A proper young lady quickly becomes a harlot, a kept woman among scandalous libertines and the most despicable of human beings, people she wouldn’t have been allowed to speak with in the streets in her prior life.
This is a novel about surviving, using your wits and doing the best you can in harsh, unforgiving times. At times cynical, at times vulgar, this novel is not sweet and flowery. Readers who like Philippa Gregory’s novels of historical romance and intrigue (The Other Boleyn Girl) will enjoy Mistress of My Fate, by Hallie Rubenhold, which is, apparently, the first in a series about Henrietta Lightfoot. The audiobook version of this novel, by Hachette Audio, comes highly recommended, so if you like audiobooks be sure to give it a try.
Rowena, Victoria and Prudence are 3 young ladies with modern ideas, trapped in a world of strict, old-fashioned social requirements. They grew up relatively protected from the harsh class system, cozy together, despite the fact that Prudence was actually the daughter of the governess who raised Rowena and Victoria. When the master of the household passes away, the girls are left with only one protector in a world that frowned upon independent females-an enterprising uncle whose household is run with much more structure and discipline and awareness of social faux pas. When the girls are forced to move into his country home after he decides to let out the house to someone else to save expenses, the girls are forced to follow the rules of their new home.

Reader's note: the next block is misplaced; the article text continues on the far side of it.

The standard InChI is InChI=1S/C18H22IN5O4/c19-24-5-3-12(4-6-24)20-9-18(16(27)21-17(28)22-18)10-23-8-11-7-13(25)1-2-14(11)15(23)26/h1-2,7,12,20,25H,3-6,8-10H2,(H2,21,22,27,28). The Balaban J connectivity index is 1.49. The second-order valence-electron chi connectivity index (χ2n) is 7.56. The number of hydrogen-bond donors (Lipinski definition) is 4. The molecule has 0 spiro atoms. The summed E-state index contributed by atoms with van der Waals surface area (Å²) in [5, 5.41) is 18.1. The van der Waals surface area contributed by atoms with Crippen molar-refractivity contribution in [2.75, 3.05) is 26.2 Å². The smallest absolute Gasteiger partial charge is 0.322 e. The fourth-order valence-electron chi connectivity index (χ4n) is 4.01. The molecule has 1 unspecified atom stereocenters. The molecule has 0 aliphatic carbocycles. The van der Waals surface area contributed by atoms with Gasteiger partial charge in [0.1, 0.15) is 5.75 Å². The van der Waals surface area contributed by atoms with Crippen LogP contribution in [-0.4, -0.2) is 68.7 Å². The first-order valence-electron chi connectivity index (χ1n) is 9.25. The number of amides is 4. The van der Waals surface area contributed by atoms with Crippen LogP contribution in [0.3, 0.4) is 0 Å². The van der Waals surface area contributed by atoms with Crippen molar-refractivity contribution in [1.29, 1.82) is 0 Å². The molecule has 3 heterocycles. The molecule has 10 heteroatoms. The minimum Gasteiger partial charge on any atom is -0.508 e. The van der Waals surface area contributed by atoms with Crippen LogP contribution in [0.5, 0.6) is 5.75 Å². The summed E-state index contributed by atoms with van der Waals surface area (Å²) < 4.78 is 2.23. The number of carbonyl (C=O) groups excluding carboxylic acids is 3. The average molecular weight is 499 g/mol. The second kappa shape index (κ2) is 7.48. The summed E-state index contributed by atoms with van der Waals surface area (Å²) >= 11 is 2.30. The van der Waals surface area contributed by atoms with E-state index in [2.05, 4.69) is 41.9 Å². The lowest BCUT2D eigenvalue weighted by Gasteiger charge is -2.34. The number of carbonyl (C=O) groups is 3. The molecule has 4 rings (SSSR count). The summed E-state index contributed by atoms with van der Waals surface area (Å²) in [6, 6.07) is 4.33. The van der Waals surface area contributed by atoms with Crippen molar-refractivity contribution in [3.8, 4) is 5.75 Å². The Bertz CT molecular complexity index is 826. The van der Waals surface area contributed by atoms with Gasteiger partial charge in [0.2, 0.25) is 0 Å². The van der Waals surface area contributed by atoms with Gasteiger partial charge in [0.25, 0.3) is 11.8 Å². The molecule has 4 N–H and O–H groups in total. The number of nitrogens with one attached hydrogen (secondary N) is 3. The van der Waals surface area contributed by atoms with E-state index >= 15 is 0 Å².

Prudence, the friend and pseudo-sister to Rowena and Victoria, is suddenly forced into the position of ladies’ maid to the girls, due to her low birth in the social strata. With no other obvious options, she must suddenly explore the world of servitude, and finds that she doesn’t belong anywhere anymore. As the other girls settle into a new life with their uncle, despite reservations about their friend’s new situation, Prudence must set out to find out the truth about her own mother, the history of her family, and where she belongs in the world-and it is a journey filled with blood, sweat and tears, and scandal around every corner.
Summerset Abbey is the first in the Summerset Abbey Trilogy, written by T.J. Brown. If you love historical fiction of the Downton Abbey or Jane Austen variety, you will adore this novel immensely-and keep an eye out for the second novel in the series, A Bloom in Winter.